2. Use the Rotamer to build menu item to display and evaluate threonine rotamers for possible substitution, it is located down in Rebuild>Database>Rotamer to build
    Select the Rotamer to build menu item and then click on an atom of residue 32. O will substitute the first rotamer in the database.
    You don't want to do this command at the moment, but selecting the Controls>Yes menu item will accept the displayed rotamer and update the model while selecting Controls>No will revert back to the previous state.
  3. You can flip through the rotamer database in numerous ways: the Menus>Fake dials sliders, the keyboard arrow keys, or a dial box with selection via Controls>Dials previous and Controls>Dials next pulldowns. You may need to click in the "Dial Menu" to get it to update what items are available.
  4. Use the electron density map and contact dots to guide your selection of a new rotamer, the probe macro will work while the rotamers are active. Select Controls>Yes to accept it. (Turn on SBP-2 to compare with the original model.)

    Hint: If either you or O gets confused, as to what the dots are representing, it is best to delete the PRBSPH and self_dots objects (Display>Delete object>PRBSPH) and get a fresh look.

Improve the fit to map using real space refinement

After selecting a rotamer, we're left with a slightly poorer fit to the map. But contrariwise:, the map is biased to the original model; relocation of the OG1 helps explain the positive difference density; the original CB placement yields a high Cbeta difference; the map density for the OG1-CB-CG2 sidechain is linear, rather than lobed (cf. Thr 96) and there is a hint that this straight portion may be bent as with the proposed rotamer. With this accumulated evidence, its reasonable to think that refinement and a new map will lead to a better explanation of the data. Let's use the current map to improve the model's fit locally.

This step is optional for this particular residue rebuild when using O. As a matter of fact, refinement of the newly placed rotamer against the 2Fo map appears to worsen the placement of the threonine for this example. But note the difference in Cbeta placement between O and Coot (view the screen shot for Coot). In O, the Fast_Map commands are used for real space refinement, instructions for their use can be found on Alwyn's A-Z of O page.

  1. Choose the map to refine against from the Density>Density menu item. Choose "2FO", if it is not already selected.
  2. Activate the fm_rsr_zone command by choosing the menu item, Density>E.D. Fit>RSR zone. You will be prompted to choose two items to define the zone for refinement; for this case, click two atoms in residue 32 (same atom works).
  3. You can use probe.mac to see the contact dots for the atoms repositioned in the real space refinement before accepting the coordinates.
  4. Selecting the Controls>Yes menu item will accept the displayed positions of the residue's atoms moved in refinement and update the model while selecting Controls>No will revert back to the previous state.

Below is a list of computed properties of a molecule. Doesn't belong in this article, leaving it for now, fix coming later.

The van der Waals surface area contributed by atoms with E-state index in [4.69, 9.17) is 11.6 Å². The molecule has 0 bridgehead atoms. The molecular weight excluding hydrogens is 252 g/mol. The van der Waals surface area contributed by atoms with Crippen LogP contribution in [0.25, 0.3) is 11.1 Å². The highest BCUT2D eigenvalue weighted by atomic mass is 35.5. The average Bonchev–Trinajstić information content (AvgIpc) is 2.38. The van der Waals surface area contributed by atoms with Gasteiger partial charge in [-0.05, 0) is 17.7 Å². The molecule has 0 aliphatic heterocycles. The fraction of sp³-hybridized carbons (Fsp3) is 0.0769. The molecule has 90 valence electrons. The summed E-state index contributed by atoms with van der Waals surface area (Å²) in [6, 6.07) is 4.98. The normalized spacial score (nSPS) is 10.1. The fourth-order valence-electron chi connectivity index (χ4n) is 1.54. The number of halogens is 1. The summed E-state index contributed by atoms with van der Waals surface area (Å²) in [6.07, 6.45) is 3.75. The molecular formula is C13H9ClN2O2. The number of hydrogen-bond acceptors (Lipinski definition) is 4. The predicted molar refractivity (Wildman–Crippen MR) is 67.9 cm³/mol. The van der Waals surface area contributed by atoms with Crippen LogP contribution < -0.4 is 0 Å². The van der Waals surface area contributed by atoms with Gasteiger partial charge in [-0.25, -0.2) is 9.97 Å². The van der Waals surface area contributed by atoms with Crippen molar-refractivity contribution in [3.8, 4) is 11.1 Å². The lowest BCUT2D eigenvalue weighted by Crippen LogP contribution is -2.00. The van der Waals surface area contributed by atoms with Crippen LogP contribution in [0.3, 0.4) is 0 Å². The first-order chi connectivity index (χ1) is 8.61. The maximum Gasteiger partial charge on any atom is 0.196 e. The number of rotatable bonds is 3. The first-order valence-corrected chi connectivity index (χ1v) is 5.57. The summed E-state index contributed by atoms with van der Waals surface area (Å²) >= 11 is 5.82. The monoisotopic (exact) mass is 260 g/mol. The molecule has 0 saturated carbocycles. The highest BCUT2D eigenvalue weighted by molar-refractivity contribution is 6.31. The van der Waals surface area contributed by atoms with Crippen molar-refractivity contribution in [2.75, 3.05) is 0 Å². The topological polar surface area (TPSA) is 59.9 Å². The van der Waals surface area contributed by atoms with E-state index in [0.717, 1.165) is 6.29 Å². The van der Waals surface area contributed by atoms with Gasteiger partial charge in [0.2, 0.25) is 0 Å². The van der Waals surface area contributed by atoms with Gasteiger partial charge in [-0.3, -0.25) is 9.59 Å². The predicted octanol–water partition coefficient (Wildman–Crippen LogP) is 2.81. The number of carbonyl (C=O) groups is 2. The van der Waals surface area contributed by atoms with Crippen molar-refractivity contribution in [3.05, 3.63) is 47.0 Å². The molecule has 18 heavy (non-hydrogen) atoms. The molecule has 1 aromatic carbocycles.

Twiddle with the fit using torsion angles

Rotating the threonine's side chain oxygen round not only uses the rotamer of highest frequency, it also creates a new hydrogen bond between the amide hydrogen of ASP 34 and the THR 32 OG. With rotation of the OG1-HG1 hydroxyl bond yet another H-bond can be created between this hydroxyl hydrogen and the carbonyl oxygen of TRP 28.

While O has a good facility to adjust torsion angles and an example is shown below, O does not readily display hydrogens. So, it is suggested that these fine twiddles be done in KiNG. Still, torsion angle adjustement is shown below.

  1. Activate the Rebuild>Torsion>In Residue menu command, then select an atom of Thr 32 to be able to adjust the defined torsion angles. Adjust Chi1 as you see fit using the Menus>Fake dials sliders, the keyboard arrow keys, or dial box. Unfortunately, since the torsion command disconnects the residue, the probe macro will not work while torsions are active -- you must make a good guess, then accept with Controls>Yes, then execute the probe macro to check out the new conformation.

Congratulations, you've rebuilt a problem area.

  1. At this point, one could write out the coordinates and go to the next problem area. Controls>Save only saves the binary O file. To write out the coordinates to a text file to be used in another program, do:
    ono> pdb_write 1sbpRbld.pdb sbp-1 ; ; ; ; ;

This technique is now available to you whenever fitting or validating. It is most valuable, and easiest to apply, when done during the refinement and rebuilding process rather than waiting until the end. Use it whenever you are trying to make a difficult decision between alternatives, run the overall validation (as in the first part of this exercise) occasionally to find problems you might have overlooked, and be sure to check one last time before depositing coordinates.

http://kinemage.biochem.duke.edu/teaching/csh/
Jane & Dave Richardson